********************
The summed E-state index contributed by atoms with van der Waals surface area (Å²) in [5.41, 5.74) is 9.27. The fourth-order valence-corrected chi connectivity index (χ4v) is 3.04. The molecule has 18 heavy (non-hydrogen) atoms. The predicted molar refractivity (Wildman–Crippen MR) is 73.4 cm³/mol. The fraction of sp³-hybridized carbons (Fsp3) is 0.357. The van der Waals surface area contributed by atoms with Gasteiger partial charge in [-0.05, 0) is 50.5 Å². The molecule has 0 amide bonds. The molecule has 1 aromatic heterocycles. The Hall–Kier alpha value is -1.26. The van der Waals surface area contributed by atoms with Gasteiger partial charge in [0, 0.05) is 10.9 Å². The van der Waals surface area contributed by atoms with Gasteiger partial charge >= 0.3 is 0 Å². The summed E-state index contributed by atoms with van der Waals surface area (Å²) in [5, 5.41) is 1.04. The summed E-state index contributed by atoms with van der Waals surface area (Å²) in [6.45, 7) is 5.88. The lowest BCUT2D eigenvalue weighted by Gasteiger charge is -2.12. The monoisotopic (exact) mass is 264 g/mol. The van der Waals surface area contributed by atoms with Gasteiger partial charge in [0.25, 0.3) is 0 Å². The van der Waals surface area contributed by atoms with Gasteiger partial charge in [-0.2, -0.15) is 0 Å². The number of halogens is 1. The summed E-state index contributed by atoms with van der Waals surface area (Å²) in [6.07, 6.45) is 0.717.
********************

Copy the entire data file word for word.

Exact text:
The summed E-state index contributed by atoms with van der Waals surface area (Å²) in [5.41, 5.74) is 9.27. The fourth-order valence-corrected chi connectivity index (χ4v) is 3.04. The molecule has 18 heavy (non-hydrogen) atoms. The predicted molar refractivity (Wildman–Crippen MR) is 73.4 cm³/mol. The fraction of sp³-hybridized carbons (Fsp3) is 0.357. The van der Waals surface area contributed by atoms with Gasteiger partial charge in [-0.05, 0) is 50.5 Å². The molecule has 0 amide bonds. The molecule has 1 aromatic heterocycles. The Hall–Kier alpha value is -1.26. The van der Waals surface area contributed by atoms with Gasteiger partial charge in [0, 0.05) is 10.9 Å². The van der Waals surface area contributed by atoms with Gasteiger partial charge >= 0.3 is 0 Å². The summed E-state index contributed by atoms with van der Waals surface area (Å²) in [5, 5.41) is 1.04. The summed E-state index contributed by atoms with van der Waals surface area (Å²) in [6.45, 7) is 5.88. The lowest BCUT2D eigenvalue weighted by Gasteiger charge is -2.12. The monoisotopic (exact) mass is 264 g/mol. The van der Waals surface area contributed by atoms with Gasteiger partial charge in [0.25, 0.3) is 0 Å². The van der Waals surface area contributed by atoms with Gasteiger partial charge in [-0.2, -0.15) is 0 Å². The number of halogens is 1. The summed E-state index contributed by atoms with van der Waals surface area (Å²) in [6.07, 6.45) is 0.717.